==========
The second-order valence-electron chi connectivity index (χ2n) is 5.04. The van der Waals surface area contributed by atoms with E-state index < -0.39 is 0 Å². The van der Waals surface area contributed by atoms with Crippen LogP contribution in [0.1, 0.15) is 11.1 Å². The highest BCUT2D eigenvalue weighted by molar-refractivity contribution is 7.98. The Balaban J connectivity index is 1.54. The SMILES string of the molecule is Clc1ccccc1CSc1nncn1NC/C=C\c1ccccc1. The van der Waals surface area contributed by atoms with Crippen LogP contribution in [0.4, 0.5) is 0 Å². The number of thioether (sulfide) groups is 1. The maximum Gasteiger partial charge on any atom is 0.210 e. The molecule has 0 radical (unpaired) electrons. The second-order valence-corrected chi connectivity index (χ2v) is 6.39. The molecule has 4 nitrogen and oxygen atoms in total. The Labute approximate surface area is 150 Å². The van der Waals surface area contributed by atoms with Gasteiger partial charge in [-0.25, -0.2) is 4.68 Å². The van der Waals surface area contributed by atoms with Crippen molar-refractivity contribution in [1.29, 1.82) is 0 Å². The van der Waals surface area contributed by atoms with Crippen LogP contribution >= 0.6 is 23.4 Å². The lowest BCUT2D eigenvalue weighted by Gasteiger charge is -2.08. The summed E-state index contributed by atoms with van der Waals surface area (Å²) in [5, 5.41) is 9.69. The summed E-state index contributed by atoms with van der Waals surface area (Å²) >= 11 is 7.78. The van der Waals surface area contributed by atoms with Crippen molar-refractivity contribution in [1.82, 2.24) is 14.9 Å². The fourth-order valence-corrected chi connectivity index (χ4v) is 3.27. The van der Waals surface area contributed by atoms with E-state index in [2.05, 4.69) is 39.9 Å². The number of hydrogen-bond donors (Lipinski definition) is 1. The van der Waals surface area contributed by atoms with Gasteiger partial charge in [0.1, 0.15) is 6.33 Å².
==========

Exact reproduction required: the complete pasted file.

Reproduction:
The second-order valence-electron chi connectivity index (χ2n) is 5.04. The van der Waals surface area contributed by atoms with E-state index < -0.39 is 0 Å². The van der Waals surface area contributed by atoms with Crippen LogP contribution in [0.1, 0.15) is 11.1 Å². The highest BCUT2D eigenvalue weighted by molar-refractivity contribution is 7.98. The Balaban J connectivity index is 1.54. The SMILES string of the molecule is Clc1ccccc1CSc1nncn1NC/C=C\c1ccccc1. The van der Waals surface area contributed by atoms with Crippen LogP contribution in [0.4, 0.5) is 0 Å². The number of thioether (sulfide) groups is 1. The maximum Gasteiger partial charge on any atom is 0.210 e. The molecule has 0 radical (unpaired) electrons. The second-order valence-corrected chi connectivity index (χ2v) is 6.39. The molecule has 4 nitrogen and oxygen atoms in total. The Labute approximate surface area is 150 Å². The van der Waals surface area contributed by atoms with Gasteiger partial charge in [-0.25, -0.2) is 4.68 Å². The van der Waals surface area contributed by atoms with Crippen molar-refractivity contribution in [1.29, 1.82) is 0 Å². The van der Waals surface area contributed by atoms with Crippen LogP contribution >= 0.6 is 23.4 Å². The lowest BCUT2D eigenvalue weighted by Gasteiger charge is -2.08. The summed E-state index contributed by atoms with van der Waals surface area (Å²) in [5, 5.41) is 9.69. The summed E-state index contributed by atoms with van der Waals surface area (Å²) >= 11 is 7.78. The van der Waals surface area contributed by atoms with Crippen molar-refractivity contribution in [1.82, 2.24) is 14.9 Å². The fourth-order valence-corrected chi connectivity index (χ4v) is 3.27. The van der Waals surface area contributed by atoms with E-state index in [2.05, 4.69) is 39.9 Å². The number of hydrogen-bond donors (Lipinski definition) is 1. The van der Waals surface area contributed by atoms with Gasteiger partial charge in [0.1, 0.15) is 6.33 Å².